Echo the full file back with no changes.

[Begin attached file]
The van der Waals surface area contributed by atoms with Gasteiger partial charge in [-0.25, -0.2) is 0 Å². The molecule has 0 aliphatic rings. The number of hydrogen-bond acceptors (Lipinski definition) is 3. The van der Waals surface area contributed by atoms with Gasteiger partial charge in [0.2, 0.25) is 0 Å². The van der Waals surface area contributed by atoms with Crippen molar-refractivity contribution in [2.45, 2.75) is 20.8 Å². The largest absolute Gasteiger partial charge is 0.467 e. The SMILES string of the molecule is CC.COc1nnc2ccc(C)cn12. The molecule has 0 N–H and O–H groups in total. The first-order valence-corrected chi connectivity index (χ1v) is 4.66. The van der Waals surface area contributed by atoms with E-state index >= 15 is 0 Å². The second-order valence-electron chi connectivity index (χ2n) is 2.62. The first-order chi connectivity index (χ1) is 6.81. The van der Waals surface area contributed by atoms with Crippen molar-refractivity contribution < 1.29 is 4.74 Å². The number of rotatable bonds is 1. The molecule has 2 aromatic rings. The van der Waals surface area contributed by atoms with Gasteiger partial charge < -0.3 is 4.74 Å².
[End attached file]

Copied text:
The van der Waals surface area contributed by atoms with Gasteiger partial charge in [-0.25, -0.2) is 0 Å². The molecule has 0 aliphatic rings. The number of hydrogen-bond acceptors (Lipinski definition) is 3. The van der Waals surface area contributed by atoms with Gasteiger partial charge in [0.2, 0.25) is 0 Å². The van der Waals surface area contributed by atoms with Crippen molar-refractivity contribution in [2.45, 2.75) is 20.8 Å². The largest absolute Gasteiger partial charge is 0.467 e. The SMILES string of the molecule is CC.COc1nnc2ccc(C)cn12. The molecule has 0 N–H and O–H groups in total. The first-order valence-corrected chi connectivity index (χ1v) is 4.66. The van der Waals surface area contributed by atoms with E-state index >= 15 is 0 Å². The second-order valence-electron chi connectivity index (χ2n) is 2.62. The first-order chi connectivity index (χ1) is 6.81. The van der Waals surface area contributed by atoms with Crippen molar-refractivity contribution < 1.29 is 4.74 Å². The number of rotatable bonds is 1. The molecule has 2 aromatic rings. The van der Waals surface area contributed by atoms with Gasteiger partial charge < -0.3 is 4.74 Å².